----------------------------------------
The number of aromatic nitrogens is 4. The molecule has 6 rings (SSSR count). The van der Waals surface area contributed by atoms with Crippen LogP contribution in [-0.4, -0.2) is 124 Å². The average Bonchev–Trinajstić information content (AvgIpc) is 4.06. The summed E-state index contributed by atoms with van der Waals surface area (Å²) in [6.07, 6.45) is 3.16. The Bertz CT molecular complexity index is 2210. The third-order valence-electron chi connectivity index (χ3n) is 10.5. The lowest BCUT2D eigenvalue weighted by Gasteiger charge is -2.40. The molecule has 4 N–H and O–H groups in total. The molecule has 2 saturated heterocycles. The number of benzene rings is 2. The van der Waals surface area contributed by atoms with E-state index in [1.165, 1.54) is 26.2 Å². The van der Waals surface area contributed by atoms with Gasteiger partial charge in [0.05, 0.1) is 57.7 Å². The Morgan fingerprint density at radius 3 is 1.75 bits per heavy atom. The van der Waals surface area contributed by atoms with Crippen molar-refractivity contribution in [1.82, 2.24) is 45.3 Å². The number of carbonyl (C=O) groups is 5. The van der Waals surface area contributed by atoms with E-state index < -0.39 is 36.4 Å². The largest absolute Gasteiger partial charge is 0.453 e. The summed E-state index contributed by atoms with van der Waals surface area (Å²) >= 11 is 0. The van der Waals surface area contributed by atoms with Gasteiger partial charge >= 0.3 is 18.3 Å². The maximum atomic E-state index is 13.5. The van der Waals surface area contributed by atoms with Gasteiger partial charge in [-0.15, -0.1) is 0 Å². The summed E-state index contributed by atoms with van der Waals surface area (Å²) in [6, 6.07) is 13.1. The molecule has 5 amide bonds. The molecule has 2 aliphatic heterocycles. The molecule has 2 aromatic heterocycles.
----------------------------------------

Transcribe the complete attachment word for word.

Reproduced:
The number of aromatic nitrogens is 4. The molecule has 6 rings (SSSR count). The van der Waals surface area contributed by atoms with Crippen LogP contribution in [-0.4, -0.2) is 124 Å². The average Bonchev–Trinajstić information content (AvgIpc) is 4.06. The summed E-state index contributed by atoms with van der Waals surface area (Å²) in [6.07, 6.45) is 3.16. The Bertz CT molecular complexity index is 2210. The third-order valence-electron chi connectivity index (χ3n) is 10.5. The lowest BCUT2D eigenvalue weighted by Gasteiger charge is -2.40. The molecule has 4 N–H and O–H groups in total. The molecule has 2 saturated heterocycles. The number of benzene rings is 2. The van der Waals surface area contributed by atoms with E-state index in [1.165, 1.54) is 26.2 Å². The van der Waals surface area contributed by atoms with Gasteiger partial charge in [0.05, 0.1) is 57.7 Å². The Morgan fingerprint density at radius 3 is 1.75 bits per heavy atom. The van der Waals surface area contributed by atoms with Crippen molar-refractivity contribution in [1.82, 2.24) is 45.3 Å². The number of carbonyl (C=O) groups is 5. The van der Waals surface area contributed by atoms with E-state index < -0.39 is 36.4 Å². The largest absolute Gasteiger partial charge is 0.453 e. The summed E-state index contributed by atoms with van der Waals surface area (Å²) >= 11 is 0. The van der Waals surface area contributed by atoms with Gasteiger partial charge >= 0.3 is 18.3 Å². The maximum atomic E-state index is 13.5. The van der Waals surface area contributed by atoms with Gasteiger partial charge in [-0.15, -0.1) is 0 Å². The summed E-state index contributed by atoms with van der Waals surface area (Å²) in [6, 6.07) is 13.1. The molecule has 5 amide bonds. The molecule has 2 aliphatic heterocycles. The molecule has 2 aromatic heterocycles.